Edmonton Oil Kings' Edgars Kulda lifts the Memorial Cup after beating the Guelph Storm in the Championship game of the Memorial Cup CHL hockey tournament in London

Oil Kings hoist Memorial Cup after downing Storm in final

Inspired by their late teammate, the Edmonton Oil Kings went to their seemingly bottomless reserves to win the 2014 MasterCard Memorial Cup. The Oil Kings carried the No. 26 jersey of Kristian Pelss with them Sunday at Budweiser Gardens as they hoisted the trophy following a 6-3 win over the Guelph Storm.

LONDON, Ont. — Inspired by their late teammate, the Edmonton Oil Kings went to their seemingly bottomless reserves to win the 2014 MasterCard Memorial Cup.

The Oil Kings carried the No. 26 jersey of Kristian Pelss with them Sunday at Budweiser Gardens as they hoisted the trophy following a 6-3 win over the Guelph Storm.

Pelss was an Oil King two years ago when Edmonton won a Western Hockey League championship and lost their Memorial Cup tiebreaker in Shawinigan, Que. The 20-year-old Latvian died last year after diving off a bridge in Riga.

The loss of Pelss was an emotional touchstone for Edmonton this season and particularly for the eight veterans who were his teammates in 2012. Edmonton won the Memorial Cup playing with a fearless, indefatigable, physical brand of hockey.

“Everyone knows about the passing of Kristian Pelss,” Henrik Samuelsson said. “He was a good buddy of mine. I know he was watching over us today and he definitely had a part of it.”

The son of New York Rangers assistant coach Ulf Samuelsson scored a pair of goals, including an empty-netter, and assisted on three goals Sunday.

With four goals and three assists, undrafted Latvian left-winger Edgars Kulda was named the tournament’s most valuable player.

“I kind of got lucky with that,” Kulda said. “I don’t know how I got it, honestly. It’s a pleasurable surprise for me. I’m happy to get that one too.”

Kulda contributed a goal and two assists in Sunday’s victory. Edmonton also got goals from Cody Corbett, Tyler Robertson and Mitch Moroz. Goaltender and Pittsburgh Penguins prospect Tristan Jarry made 32 saves for the win.

Robby Fabbri, Stephen Pierog and Zach Mitchell replied for the Ontario Hockey League’s Storm, whose only loss of the tournament was the final. Guelph goaltender Justin Nichols stopped 40 shots.

Edmonton’s run to the Cup was a marathon in many ways. Two weeks before Sunday’s final, they blew a three-goal lead at home in Game 6 of their WHL championship series.

The Oil Kings had to travel to Portland, Ore., the following day to win Game 7 less than 24 hours later.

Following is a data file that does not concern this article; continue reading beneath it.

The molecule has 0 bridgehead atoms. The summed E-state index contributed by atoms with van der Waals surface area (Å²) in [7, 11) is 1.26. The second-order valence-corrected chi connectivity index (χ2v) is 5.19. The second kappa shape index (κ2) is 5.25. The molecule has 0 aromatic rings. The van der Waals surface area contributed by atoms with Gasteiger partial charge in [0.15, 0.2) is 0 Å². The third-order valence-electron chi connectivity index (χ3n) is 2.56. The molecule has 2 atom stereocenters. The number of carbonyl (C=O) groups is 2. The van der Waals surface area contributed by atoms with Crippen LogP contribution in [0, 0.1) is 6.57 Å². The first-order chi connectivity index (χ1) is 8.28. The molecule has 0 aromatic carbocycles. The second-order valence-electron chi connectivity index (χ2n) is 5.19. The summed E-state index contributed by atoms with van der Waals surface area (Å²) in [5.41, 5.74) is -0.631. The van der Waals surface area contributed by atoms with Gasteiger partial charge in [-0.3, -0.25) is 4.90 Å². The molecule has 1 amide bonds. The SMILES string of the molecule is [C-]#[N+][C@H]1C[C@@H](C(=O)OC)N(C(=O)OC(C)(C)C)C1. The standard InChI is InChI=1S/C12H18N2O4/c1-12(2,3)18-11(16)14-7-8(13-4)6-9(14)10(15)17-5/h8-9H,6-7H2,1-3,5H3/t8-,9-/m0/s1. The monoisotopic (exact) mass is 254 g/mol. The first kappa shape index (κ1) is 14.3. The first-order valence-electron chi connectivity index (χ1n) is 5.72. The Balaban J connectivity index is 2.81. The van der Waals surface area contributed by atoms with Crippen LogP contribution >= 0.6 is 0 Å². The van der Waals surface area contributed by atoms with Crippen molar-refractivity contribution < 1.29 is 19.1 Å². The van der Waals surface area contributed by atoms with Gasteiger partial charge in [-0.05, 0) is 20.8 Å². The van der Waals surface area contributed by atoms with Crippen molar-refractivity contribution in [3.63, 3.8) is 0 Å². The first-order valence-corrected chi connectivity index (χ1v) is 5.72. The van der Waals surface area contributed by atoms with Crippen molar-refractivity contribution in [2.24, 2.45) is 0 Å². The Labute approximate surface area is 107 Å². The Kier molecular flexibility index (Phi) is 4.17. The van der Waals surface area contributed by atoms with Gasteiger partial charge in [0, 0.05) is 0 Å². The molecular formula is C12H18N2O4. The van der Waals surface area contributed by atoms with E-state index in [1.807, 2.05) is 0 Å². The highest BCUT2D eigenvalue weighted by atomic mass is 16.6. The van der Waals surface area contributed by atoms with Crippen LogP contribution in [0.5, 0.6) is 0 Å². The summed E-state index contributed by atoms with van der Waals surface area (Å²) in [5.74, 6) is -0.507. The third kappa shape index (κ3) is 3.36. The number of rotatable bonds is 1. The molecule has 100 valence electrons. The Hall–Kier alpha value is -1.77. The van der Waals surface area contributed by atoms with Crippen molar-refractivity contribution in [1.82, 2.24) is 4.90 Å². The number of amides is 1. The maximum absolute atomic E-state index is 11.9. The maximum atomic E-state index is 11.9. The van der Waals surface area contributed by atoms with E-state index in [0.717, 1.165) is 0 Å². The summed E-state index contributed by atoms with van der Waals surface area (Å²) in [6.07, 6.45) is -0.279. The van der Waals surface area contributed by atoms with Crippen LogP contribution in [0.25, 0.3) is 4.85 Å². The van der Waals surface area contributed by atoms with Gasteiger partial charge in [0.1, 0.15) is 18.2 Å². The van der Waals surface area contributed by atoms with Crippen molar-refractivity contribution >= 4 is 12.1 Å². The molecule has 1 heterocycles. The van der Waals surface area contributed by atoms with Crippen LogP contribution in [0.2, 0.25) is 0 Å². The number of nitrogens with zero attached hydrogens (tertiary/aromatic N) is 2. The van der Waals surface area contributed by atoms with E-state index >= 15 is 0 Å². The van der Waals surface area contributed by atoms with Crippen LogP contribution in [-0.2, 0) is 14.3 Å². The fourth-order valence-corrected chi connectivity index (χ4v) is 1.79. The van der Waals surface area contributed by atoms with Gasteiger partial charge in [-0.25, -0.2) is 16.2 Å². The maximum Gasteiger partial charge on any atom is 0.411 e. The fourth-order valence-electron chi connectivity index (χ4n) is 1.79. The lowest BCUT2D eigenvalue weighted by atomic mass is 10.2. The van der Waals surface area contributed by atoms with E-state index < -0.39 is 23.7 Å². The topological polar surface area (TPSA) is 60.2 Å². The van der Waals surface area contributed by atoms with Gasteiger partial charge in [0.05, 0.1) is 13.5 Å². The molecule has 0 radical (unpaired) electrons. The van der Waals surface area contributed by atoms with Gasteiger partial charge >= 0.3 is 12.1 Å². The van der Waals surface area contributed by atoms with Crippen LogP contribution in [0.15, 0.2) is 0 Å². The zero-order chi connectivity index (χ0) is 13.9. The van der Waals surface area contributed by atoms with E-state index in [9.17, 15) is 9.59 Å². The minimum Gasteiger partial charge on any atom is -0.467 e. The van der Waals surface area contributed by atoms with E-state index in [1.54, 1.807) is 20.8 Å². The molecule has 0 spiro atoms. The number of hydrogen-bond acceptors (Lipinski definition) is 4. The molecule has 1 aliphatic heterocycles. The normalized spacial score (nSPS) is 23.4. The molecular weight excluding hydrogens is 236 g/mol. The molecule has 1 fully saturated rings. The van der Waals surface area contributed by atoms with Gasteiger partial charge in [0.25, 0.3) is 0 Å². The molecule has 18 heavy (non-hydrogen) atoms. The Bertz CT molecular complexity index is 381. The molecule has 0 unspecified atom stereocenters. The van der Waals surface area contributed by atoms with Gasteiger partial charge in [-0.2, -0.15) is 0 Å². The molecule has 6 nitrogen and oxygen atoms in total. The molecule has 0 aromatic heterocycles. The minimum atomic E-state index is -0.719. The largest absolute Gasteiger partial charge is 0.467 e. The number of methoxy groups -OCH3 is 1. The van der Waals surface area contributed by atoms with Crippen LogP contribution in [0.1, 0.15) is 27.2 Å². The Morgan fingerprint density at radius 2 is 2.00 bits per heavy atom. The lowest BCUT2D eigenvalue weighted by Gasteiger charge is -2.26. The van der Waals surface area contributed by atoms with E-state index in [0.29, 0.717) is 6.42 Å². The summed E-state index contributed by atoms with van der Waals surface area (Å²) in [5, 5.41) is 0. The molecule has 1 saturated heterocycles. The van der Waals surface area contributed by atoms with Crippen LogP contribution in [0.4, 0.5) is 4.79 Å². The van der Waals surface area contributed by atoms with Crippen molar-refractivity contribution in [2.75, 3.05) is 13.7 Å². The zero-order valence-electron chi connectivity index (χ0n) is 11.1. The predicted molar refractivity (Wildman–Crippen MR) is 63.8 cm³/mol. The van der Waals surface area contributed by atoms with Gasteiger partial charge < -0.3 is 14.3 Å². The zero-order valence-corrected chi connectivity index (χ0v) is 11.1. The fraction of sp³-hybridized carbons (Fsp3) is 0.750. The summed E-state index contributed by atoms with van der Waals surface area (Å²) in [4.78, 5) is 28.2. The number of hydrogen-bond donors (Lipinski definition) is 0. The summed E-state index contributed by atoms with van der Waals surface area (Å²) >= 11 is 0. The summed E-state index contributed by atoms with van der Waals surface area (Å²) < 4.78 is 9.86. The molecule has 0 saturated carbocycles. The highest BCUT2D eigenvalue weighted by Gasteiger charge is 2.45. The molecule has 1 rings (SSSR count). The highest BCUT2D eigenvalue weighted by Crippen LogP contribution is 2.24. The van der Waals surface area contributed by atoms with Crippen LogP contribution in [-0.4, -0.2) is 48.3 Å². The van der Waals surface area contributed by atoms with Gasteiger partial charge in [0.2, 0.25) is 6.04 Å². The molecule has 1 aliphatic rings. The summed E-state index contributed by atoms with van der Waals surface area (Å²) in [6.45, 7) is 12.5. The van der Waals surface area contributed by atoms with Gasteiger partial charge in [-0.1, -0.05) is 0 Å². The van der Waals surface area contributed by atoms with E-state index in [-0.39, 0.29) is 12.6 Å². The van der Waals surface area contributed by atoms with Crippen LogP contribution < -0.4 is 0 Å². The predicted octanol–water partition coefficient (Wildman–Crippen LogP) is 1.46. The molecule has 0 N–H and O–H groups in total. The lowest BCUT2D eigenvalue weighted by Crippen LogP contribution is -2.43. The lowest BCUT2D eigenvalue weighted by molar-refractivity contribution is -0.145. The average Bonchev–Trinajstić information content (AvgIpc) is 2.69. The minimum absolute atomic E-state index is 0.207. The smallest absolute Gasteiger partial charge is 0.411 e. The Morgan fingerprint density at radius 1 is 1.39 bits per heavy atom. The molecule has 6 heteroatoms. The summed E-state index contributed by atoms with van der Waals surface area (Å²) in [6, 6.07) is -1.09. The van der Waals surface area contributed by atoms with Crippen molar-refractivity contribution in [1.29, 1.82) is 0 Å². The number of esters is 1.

Their triple overtime semifinal win over the Val-d’Or Foreurs on Friday was the longest game in tournament history at 102 minutes 42 seconds.

Add in a double overtime loss to the Foreurs in the preliminary round and the Oil Kings had played the equivalent of two more games in the tournament than Guelph heading into Sunday’s game. In both overtime games, Edmonton had two-goal leads and third-period leads.

“We really did make it quite hard on ourselves, but it shows how much we play for each other,” Edmonton assistant captain Curtis Lazar said.

Guelph took the most efficient route to the final and were thus the more rested team. The Storm outscored their opponents by a combined 18-7 to go unbeaten through three preliminary-round games and earn the bye to the championship game.

Edmonton went 1-2 in the round robin, including a 5-2 loss to Guelph to open the tournament. But the Oil Kings played a strong two-way game Sunday using their size and toughness to both create the space to score goals and make the Storm pay a physical price for the puck.

Led by captain Griffin Reinhart, a New York Islanders prospect, they were a punishing team in their own end and were backstopped by the reliable Jarry.

“They out-willed us,” Storm coach Scott Walker said. “They were big, but we usually use our speed and we weren’t speedy tonight. When your let their size take advantage by not using your speed, it’s tough.

“I don’t think we played our best, but I’m not going to take anything away from them. They were the better team tonight. We played in fits and starts. I’m proud of the guys, but it’s a tough tournament to win.”

The Storm led 2-1 after the opening period Sunday, but the Oil Kings scored three unanswered goals in the second. When Guelph pulled within one in the third, Edmonton restored the two-goal cushion.

“We’ve got an unbelievable culture built here,” said Moroz, an Edmonton Oilers draft pick. “It doesn’t hurt when you have a guardian angel upstairs as well.

“It’s always storybook with us. We always believed in each other and we deserve this.”

A previous version of the Edmonton Oil Kings won Memorial Cups in 1966 and 1963 before relocating to Portland. This was the first Memorial Cup in the current franchise’s short seven-year history.

The WHL ended a three-year run of Quebec Major Junior Hockey League teams winning the Cup. The Oil Kings were also the first WHL team to claim it since the Spokane Chiefs in 2008.

WHL teams have won the most Cups since the tournament went to a round-robin format in 1972 with 19. The OHL has won 14 and the QMJHL 10.

The Memorial Cup has been given to Canada’s junior hockey champions since 1919 in memory of those who died in the First World War.

Sixty teams in the Western, Ontario and Quebec major junior leagues begin play every September. The three league champions join a host team in the annual tournament to determine the Canadian Hockey League champions.

The 2015 MasterCard Memorial Cup will be held in Quebec City.

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